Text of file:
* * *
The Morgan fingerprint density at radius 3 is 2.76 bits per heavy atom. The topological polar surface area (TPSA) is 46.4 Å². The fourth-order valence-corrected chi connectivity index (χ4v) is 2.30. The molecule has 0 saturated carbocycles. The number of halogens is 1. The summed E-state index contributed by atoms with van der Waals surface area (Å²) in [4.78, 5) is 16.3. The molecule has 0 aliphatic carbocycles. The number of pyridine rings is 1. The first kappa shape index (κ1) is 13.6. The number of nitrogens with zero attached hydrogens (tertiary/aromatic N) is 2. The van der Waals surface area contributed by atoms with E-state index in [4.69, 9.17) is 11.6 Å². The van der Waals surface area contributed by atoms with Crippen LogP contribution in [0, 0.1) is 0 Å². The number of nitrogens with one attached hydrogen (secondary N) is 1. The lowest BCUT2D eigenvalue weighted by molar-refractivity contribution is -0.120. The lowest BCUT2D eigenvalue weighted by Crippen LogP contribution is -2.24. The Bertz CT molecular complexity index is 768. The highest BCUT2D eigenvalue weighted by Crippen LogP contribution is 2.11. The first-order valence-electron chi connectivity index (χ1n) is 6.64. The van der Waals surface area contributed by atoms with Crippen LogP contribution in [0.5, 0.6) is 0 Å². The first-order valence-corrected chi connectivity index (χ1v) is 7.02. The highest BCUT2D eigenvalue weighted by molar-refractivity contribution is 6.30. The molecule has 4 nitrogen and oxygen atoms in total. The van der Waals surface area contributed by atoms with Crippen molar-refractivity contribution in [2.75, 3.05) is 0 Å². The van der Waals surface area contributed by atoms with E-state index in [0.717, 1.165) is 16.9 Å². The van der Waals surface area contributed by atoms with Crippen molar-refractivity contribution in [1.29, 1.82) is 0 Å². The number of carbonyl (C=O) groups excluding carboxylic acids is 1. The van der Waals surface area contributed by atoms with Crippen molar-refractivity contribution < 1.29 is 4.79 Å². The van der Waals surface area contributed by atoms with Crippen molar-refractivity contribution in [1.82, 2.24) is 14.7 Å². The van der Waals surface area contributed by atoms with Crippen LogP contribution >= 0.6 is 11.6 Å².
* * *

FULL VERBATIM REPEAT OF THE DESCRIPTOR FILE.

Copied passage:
The Morgan fingerprint density at radius 3 is 2.76 bits per heavy atom. The topological polar surface area (TPSA) is 46.4 Å². The fourth-order valence-corrected chi connectivity index (χ4v) is 2.30. The molecule has 0 saturated carbocycles. The number of halogens is 1. The summed E-state index contributed by atoms with van der Waals surface area (Å²) in [4.78, 5) is 16.3. The molecule has 0 aliphatic carbocycles. The number of pyridine rings is 1. The first kappa shape index (κ1) is 13.6. The number of nitrogens with zero attached hydrogens (tertiary/aromatic N) is 2. The van der Waals surface area contributed by atoms with E-state index in [4.69, 9.17) is 11.6 Å². The van der Waals surface area contributed by atoms with Crippen LogP contribution in [0, 0.1) is 0 Å². The number of nitrogens with one attached hydrogen (secondary N) is 1. The lowest BCUT2D eigenvalue weighted by molar-refractivity contribution is -0.120. The lowest BCUT2D eigenvalue weighted by Crippen LogP contribution is -2.24. The Bertz CT molecular complexity index is 768. The highest BCUT2D eigenvalue weighted by Crippen LogP contribution is 2.11. The first-order valence-electron chi connectivity index (χ1n) is 6.64. The van der Waals surface area contributed by atoms with Crippen LogP contribution in [0.5, 0.6) is 0 Å². The first-order valence-corrected chi connectivity index (χ1v) is 7.02. The highest BCUT2D eigenvalue weighted by molar-refractivity contribution is 6.30. The molecule has 4 nitrogen and oxygen atoms in total. The van der Waals surface area contributed by atoms with Crippen molar-refractivity contribution in [2.75, 3.05) is 0 Å². The van der Waals surface area contributed by atoms with E-state index in [0.717, 1.165) is 16.9 Å². The van der Waals surface area contributed by atoms with Crippen molar-refractivity contribution in [1.29, 1.82) is 0 Å². The number of carbonyl (C=O) groups excluding carboxylic acids is 1. The van der Waals surface area contributed by atoms with Crippen molar-refractivity contribution < 1.29 is 4.79 Å². The van der Waals surface area contributed by atoms with Crippen molar-refractivity contribution in [1.82, 2.24) is 14.7 Å². The van der Waals surface area contributed by atoms with Crippen LogP contribution >= 0.6 is 11.6 Å².